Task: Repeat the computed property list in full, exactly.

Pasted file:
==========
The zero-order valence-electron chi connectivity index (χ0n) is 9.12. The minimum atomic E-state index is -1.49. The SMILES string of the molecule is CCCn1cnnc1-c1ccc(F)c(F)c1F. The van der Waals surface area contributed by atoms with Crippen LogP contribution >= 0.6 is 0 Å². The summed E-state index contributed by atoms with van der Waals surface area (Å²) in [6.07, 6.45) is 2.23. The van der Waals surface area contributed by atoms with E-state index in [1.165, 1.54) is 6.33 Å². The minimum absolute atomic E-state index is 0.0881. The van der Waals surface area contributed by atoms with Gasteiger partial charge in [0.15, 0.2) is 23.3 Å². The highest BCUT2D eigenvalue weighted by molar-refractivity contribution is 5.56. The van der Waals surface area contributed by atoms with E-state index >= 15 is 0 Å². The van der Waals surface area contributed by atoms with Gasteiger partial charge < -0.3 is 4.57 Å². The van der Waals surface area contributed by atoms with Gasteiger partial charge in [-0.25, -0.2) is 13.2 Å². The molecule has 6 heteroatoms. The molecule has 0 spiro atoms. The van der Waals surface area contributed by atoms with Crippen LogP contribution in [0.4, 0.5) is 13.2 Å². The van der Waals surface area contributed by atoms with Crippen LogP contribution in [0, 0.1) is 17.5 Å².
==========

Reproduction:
The zero-order valence-electron chi connectivity index (χ0n) is 9.12. The minimum atomic E-state index is -1.49. The SMILES string of the molecule is CCCn1cnnc1-c1ccc(F)c(F)c1F. The van der Waals surface area contributed by atoms with Crippen LogP contribution >= 0.6 is 0 Å². The summed E-state index contributed by atoms with van der Waals surface area (Å²) in [6.07, 6.45) is 2.23. The van der Waals surface area contributed by atoms with E-state index in [1.165, 1.54) is 6.33 Å². The minimum absolute atomic E-state index is 0.0881. The van der Waals surface area contributed by atoms with Gasteiger partial charge in [0.15, 0.2) is 23.3 Å². The highest BCUT2D eigenvalue weighted by molar-refractivity contribution is 5.56. The van der Waals surface area contributed by atoms with E-state index >= 15 is 0 Å². The van der Waals surface area contributed by atoms with Gasteiger partial charge < -0.3 is 4.57 Å². The van der Waals surface area contributed by atoms with Gasteiger partial charge in [-0.25, -0.2) is 13.2 Å². The molecule has 6 heteroatoms. The molecule has 0 spiro atoms. The van der Waals surface area contributed by atoms with Crippen LogP contribution in [0.4, 0.5) is 13.2 Å². The van der Waals surface area contributed by atoms with Crippen LogP contribution in [0, 0.1) is 17.5 Å².